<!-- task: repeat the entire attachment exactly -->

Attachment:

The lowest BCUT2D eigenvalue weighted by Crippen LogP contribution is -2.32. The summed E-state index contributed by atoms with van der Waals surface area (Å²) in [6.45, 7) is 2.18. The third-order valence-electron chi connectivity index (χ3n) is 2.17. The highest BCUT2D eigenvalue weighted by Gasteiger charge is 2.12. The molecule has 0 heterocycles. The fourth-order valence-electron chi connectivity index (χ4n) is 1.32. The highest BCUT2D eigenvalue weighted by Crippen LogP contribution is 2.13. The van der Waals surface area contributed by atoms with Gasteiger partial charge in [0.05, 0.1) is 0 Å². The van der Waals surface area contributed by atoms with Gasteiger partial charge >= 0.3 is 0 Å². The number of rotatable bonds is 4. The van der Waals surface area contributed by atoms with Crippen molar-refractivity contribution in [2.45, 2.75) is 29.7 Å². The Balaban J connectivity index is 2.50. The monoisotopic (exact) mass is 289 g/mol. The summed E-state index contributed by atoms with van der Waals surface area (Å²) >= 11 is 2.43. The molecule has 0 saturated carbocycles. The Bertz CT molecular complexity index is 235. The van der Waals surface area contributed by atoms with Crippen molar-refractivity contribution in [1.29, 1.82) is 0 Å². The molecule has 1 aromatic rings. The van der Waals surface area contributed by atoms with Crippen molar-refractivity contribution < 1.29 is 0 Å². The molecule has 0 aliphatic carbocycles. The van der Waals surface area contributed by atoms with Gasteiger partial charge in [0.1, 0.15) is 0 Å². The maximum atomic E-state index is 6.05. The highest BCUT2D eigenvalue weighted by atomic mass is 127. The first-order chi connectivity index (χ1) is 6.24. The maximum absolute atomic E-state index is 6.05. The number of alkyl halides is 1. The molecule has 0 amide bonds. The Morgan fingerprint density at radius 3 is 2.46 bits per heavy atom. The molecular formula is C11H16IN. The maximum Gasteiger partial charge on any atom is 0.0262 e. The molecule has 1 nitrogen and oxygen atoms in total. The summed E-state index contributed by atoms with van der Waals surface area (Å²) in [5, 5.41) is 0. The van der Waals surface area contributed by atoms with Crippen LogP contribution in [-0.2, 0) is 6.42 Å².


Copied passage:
The lowest BCUT2D eigenvalue weighted by Crippen LogP contribution is -2.32. The summed E-state index contributed by atoms with van der Waals surface area (Å²) in [6.45, 7) is 2.18. The third-order valence-electron chi connectivity index (χ3n) is 2.17. The highest BCUT2D eigenvalue weighted by Gasteiger charge is 2.12. The molecule has 0 heterocycles. The fourth-order valence-electron chi connectivity index (χ4n) is 1.32. The highest BCUT2D eigenvalue weighted by Crippen LogP contribution is 2.13. The van der Waals surface area contributed by atoms with Gasteiger partial charge in [0.05, 0.1) is 0 Å². The van der Waals surface area contributed by atoms with Gasteiger partial charge >= 0.3 is 0 Å². The number of rotatable bonds is 4. The van der Waals surface area contributed by atoms with Crippen molar-refractivity contribution in [2.45, 2.75) is 29.7 Å². The Balaban J connectivity index is 2.50. The monoisotopic (exact) mass is 289 g/mol. The summed E-state index contributed by atoms with van der Waals surface area (Å²) >= 11 is 2.43. The molecule has 0 saturated carbocycles. The Bertz CT molecular complexity index is 235. The van der Waals surface area contributed by atoms with Crippen molar-refractivity contribution in [1.29, 1.82) is 0 Å². The molecule has 1 aromatic rings. The van der Waals surface area contributed by atoms with Crippen molar-refractivity contribution < 1.29 is 0 Å². The molecule has 0 aliphatic carbocycles. The van der Waals surface area contributed by atoms with Gasteiger partial charge in [0.1, 0.15) is 0 Å². The maximum atomic E-state index is 6.05. The highest BCUT2D eigenvalue weighted by atomic mass is 127. The first-order chi connectivity index (χ1) is 6.24. The maximum absolute atomic E-state index is 6.05. The number of alkyl halides is 1. The molecule has 0 amide bonds. The Morgan fingerprint density at radius 3 is 2.46 bits per heavy atom. The molecular formula is C11H16IN. The maximum Gasteiger partial charge on any atom is 0.0262 e. The molecule has 1 nitrogen and oxygen atoms in total. The summed E-state index contributed by atoms with van der Waals surface area (Å²) in [5, 5.41) is 0. The van der Waals surface area contributed by atoms with Crippen LogP contribution in [-0.2, 0) is 6.42 Å².